Taxi drivers with a poor knowledge of the area they are operating in risk losing their taxi licence if they do not improve. And drivers who persistently flout taxi regulations will henceforth be subject to their own special demerit points system under which, if eight points are achieved, they face losing their taxi licence for three months.
The measures were activated yesterday by Minister for Public Transport Alan Kelly.
Demerit points, ranging in scale from one to four, may be applied by the Taxi Regulator for a variety of offences, including failing to give information to the licensing authority (one point), to using a taxi that is not roadworthy (four points on conviction).
Tighter restrictions on notices and signs permitted on taxis were also introduced. Signs such as “full-time Irish driver” are not allowed.
There are also new restrictions on so-called Stamp 2 visa holders, usually non-EU nationals in Ireland under education programmes, holding taxi driver licences.
Mr Kelly also announced that 15 new taxi enforcement officers would clamp down on unlicensed taxis and drivers not complying with all the regulations.
“I am determined that those who attempt to flout the law will be pursued and face the consequences,” said Mr Kelly. “This move will see the number of enforcement officers treble . . .”
Drivers with poor local knowledge and three verified complaints against them will have to re-sit their knowledge test when they apply for a renewal of their licence, currently every five years but coming down to every three years.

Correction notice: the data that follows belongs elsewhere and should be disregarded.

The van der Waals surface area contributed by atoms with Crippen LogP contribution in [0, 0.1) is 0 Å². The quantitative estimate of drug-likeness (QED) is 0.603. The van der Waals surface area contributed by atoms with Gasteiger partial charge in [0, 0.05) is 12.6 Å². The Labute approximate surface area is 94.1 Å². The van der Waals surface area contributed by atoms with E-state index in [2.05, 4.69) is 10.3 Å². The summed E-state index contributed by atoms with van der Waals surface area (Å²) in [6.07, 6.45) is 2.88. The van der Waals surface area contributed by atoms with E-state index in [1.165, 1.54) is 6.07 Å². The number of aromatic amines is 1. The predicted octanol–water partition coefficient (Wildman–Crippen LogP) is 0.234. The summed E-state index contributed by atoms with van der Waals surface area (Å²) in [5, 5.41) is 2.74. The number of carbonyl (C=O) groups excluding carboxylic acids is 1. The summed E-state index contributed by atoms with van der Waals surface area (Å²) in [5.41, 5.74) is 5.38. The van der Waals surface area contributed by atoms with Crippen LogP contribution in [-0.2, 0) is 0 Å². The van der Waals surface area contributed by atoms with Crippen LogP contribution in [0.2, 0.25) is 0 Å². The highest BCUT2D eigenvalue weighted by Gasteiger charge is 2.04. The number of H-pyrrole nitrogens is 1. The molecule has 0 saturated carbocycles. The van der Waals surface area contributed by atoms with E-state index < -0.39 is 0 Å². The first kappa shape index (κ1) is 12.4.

Drivers will also have to prove continuous tax compliance. Those convicted of serious offences, including murder, serious sexual offences or terrorist offences, face an automatic lifetime ban from holding a taxi licence.
Lesser offences, such as theft, will attract a ban related to the severity of the conviction – a five year jail sentence would result in a seven year taxi licence ban, for example.
John Ussher of the Irish Taxi Drivers’ Federation said that while some of the measures were welcome, taxi drivers were the only workers who faced an occupational penalty points system under which they could lose their livelihood.
The National Transport Authority says there are currently almost 31,200 active taxi driver licences in the country, down from a peak of 47,592 in 2009 following deregulation in 2000.